Islamophobia: A threat to the Muslim world


Muslims around the world have been in distress for some time now. The growing hostility towards Muslims has marginalized them from all walks of life. Despite being the second-most followed religion of the world, Islam is being portrayed as a religion of violence and ferocity. This is indeed a moment of concern for the 1.8 billion Muslims around the globe.

The term Islamophobia was first coined by the Runnymede Institute in 1997; since then, this phenomenon has been palpable across all continents – especially in Europe. The fear of Islam has been instilled in the hearts of non-Muslims through various channels. With every day passing by, it is becoming arduous for Muslims to prove their loyalty to their non-Muslim colleagues and leaders. What has been the root cause of this growing pathetic trend?

First and foremost, the publications of a few renowned scholars proved to be a building block of the growing antagonism towards Muslims. Samuel P. Huntington – an author and political scientist – published his thesis titled ‘The Clash of Civilizations’ in 1992. The thesis explicitly mentioned that the war between states would be replaced by the war between civilizations. Moreover, he added that western civilization would be challenged by the Muslim civilization. Since then, the westerners have considered Muslims as their rivals. This theory was further strengthened when a huge number of Muslims started moving to western countries. The massive influx of Muslims was a threat for the westerners, as they believed that Muslims would eat up their jobs and culture. Their fear was further escalated when the PEW Research Center published a report claiming that more than 20 million Muslims reside in Europe. Furthermore, the right-wing parties in the west used the anti-Muslim narrative to gather public support during elections. For instance, the Austrian Freedom Party’s campaign was based on the slogan “Vienna First! Instead of Turkey in the EU”. Such campaigns manifest that the anti-Muslim narrative is spreading, and it is alarming for all.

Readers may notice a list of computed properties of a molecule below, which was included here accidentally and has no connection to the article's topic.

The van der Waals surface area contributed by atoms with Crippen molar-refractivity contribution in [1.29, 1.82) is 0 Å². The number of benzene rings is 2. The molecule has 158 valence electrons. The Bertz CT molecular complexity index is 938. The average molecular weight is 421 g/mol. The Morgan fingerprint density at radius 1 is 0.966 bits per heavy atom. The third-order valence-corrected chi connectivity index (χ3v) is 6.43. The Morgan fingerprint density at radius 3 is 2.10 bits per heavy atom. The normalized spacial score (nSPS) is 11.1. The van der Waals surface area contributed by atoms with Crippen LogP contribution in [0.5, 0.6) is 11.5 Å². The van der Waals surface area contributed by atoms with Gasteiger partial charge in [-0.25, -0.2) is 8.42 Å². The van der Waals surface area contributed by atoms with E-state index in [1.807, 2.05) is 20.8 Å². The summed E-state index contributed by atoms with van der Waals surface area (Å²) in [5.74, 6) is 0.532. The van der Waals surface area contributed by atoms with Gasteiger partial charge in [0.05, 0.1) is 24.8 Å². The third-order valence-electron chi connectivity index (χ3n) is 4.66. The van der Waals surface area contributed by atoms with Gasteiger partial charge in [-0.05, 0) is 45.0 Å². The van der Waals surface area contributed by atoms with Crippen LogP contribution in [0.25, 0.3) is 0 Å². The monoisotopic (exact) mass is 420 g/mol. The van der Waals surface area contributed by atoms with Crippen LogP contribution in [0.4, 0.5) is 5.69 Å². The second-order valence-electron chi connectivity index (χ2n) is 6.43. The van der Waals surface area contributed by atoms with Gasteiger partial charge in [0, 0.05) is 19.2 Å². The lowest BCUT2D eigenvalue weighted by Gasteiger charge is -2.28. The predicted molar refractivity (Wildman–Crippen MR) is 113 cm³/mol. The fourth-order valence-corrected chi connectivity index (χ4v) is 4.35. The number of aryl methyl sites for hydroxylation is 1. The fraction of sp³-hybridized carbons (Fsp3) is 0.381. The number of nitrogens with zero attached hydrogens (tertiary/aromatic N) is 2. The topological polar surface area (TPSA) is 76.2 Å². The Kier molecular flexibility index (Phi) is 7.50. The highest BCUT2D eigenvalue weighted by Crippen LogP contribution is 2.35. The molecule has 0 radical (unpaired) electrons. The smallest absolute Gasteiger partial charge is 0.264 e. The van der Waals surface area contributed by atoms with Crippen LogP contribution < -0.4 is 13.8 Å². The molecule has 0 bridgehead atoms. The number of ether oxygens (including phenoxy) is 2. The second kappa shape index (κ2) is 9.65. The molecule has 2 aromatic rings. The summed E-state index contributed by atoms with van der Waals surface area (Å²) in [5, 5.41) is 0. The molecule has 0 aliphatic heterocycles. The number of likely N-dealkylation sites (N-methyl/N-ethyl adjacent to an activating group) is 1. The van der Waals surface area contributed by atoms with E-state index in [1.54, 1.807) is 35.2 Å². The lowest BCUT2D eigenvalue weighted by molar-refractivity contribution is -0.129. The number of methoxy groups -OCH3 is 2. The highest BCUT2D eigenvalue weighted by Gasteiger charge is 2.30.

Secondly, the notorious role of media has made people insecure when they are around the Muslim community. In the era of digital, social, and print media, maligning a certain group is a plain sailing task. Hence, the media proved to be a key weapon for those who wanted to slander Islam on all platforms. The Charlie Hebdo case is an example that merits mention here. In the name of freedom of speech, the nefarious editors of Charlie Hebdo published the caricatures of the Holy Prophet Muhammad (PBUH) – the prophet of Islam. Consequently, there were clashes between Muslims and non-Muslims. The warmongers were successful at spreading rigidity in the public sphere, and yet again, people started fearing Muslims when they spoke against the Hebdo publications. Thus, the media has played a role in demonizing Islam and portraying it as a religion of violence.

Thirdly, the emergence and activities of so-called Jihadist groups were a serious blow to the image of Islam and Muslims. In 2001, for instance, the 9/11 incident took place by Al-Qaeda. This attack was condemned all around the world, and since then, leaders have vowed to fight against the Islamist militants. The fact of the matter is that hardliners belonging to Al Qaeda and different militant groups have no understanding of Islamic tenets, but still, they claim to be the warriors of Islam. In a recent video that surfaced on social media, a member of ISIS was asked a few basic questions about Islamic teachings, and to the public’s consternation, he was unaware of the basic principles of the Holy Quran. Owing to this phenomenon, people fear Islam, and any person with a beard is mistaken to be a terrorist. Even today, fanatic groups – such as Boko Haram in Nigeria – continue to abduct young girls and kill innocent people. Hence, all these episodes of violence and barbarity create a negative portrayal of Islam.